Aging inevitably implies a growing exposure to oxidative stress, inflammation, and DNA damaging agents. In consequence, the expression and activity of NAD-producing enzymes like NAMPT (nicotinamide phophoribosyltransferase), responsible for converting NAM to NMN, can gradually decline, while NAD+-consuming enzymes may be incrementally activated. Hence, there are two hypothetical options to prevent NAD deficiency: Either you raise NAMPT levels and reduce NAD+-consuming enzyme activity or you supply precursors like NMN. Although physical exercise appears to have beneficial effects on NAMPT expression to some degree, the second approach is much easier to comply with. All you have to do is to take an appropriately formulated supplement (Hong et al., 2020).
So now that you understand the biological importance of adequate NADH/NAD+ levels in the body, why they decline with age, and what can be done against this time-dependent development, should you just get yourself a decent supply of chemically pure NMN and start enjoying the pleasures of rejuvenation?
NMN Is Safe
What can be said at this moment is that NMN seems to be generally safe in humans. Moreover, the results obtained so far leave little room for doubt that ingesting the compound can actually cause NAD levels to increase, especially with regard to age- or disease-related NAD deficiency. Restoring these levels may not only delay general aging processes by improving mitochondrial function, as well as mitigating the deleterious effects of oxidative stress and inflammation. Beyond that, continuous NMN use may ultimately prevent or even reverse some of the worst scourges of humanity, particularly cardiovascular and neurodegenerative diseases, such as Alzheimer’s and Parkinson’s disease.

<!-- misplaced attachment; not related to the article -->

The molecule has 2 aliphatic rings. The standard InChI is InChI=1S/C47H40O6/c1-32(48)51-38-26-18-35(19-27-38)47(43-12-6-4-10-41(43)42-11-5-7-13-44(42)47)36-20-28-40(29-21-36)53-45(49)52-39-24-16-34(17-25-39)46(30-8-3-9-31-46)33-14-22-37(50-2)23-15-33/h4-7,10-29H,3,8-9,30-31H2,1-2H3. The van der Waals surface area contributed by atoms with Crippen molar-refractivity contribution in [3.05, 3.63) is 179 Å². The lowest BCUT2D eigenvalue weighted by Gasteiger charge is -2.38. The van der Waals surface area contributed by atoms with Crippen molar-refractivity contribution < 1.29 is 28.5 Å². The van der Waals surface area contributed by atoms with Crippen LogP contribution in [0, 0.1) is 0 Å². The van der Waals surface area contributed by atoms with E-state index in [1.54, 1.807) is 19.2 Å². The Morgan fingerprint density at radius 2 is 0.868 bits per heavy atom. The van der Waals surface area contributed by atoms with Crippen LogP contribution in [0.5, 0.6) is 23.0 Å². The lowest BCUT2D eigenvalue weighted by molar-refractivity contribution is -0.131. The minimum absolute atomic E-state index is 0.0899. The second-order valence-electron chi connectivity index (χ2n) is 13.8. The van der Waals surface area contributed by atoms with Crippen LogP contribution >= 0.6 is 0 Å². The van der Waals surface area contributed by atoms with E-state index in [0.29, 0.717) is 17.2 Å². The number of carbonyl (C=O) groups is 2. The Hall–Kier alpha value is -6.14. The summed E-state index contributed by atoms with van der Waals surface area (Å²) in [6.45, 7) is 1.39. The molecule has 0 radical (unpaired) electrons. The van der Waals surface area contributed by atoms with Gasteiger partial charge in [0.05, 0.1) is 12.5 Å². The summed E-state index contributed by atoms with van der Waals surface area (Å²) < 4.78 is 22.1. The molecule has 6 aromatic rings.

In addition, NMN has shown to positively influence the development of several metabolic disorders, e.g. diabetes and obesity. Notwithstanding the compound’s great therapeutic potential, an universally accepted dose range has yet to be established based on solid clinical research. The optimal dose likely depends on a variety of highly individual factors and is therefore supposed to differ significantly from person to person (Braidy & Liu, 2020; Hong et al., 2020).
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About Felix Krengel
Felix is a researcher and scientific writer who loves and lives to explore the intersections of biology, chemistry, and medicine. His line of research focuses on the biosynthesis and pharmacognosy of antiaddictive alkaloids from tropical plants, but his work as a freelance author has allowed him to venture into many corners of the realm of knowledge. After earning a PhD in biological sciences and publishing a series of peer-reviewed papers, he has been dedicating himself to the difficult task of
maximising the real-world impact of academic activities and findings.
Braidy, N., & Liu, Y. (2020). NAD+ therapy in age-related degenerative disorders: A benefit/risk analysis. Experimental gerontology, 132, 110831. https://doi.org/10.1016/j.exger.2020.110831
Hong, W., Mo, F., Zhang, Z., Huang, M., & Wei, X. (2020). Nicotinamide Mononucleotide: A Promising Molecule for Therapy of Diverse Diseases by Targeting NAD+ Metabolism. Frontiers in cell and developmental biology, 8, 246. https://doi.org/10.3389/fcell.2020.00246
Stein, L. R., & Imai, S. (2012). The dynamic regulation of NAD metabolism in mitochondria. Trends in endocrinology and metabolism: TEM, 23(9), 420–428. https://doi.org/10.1016/j.tem.2012.06.005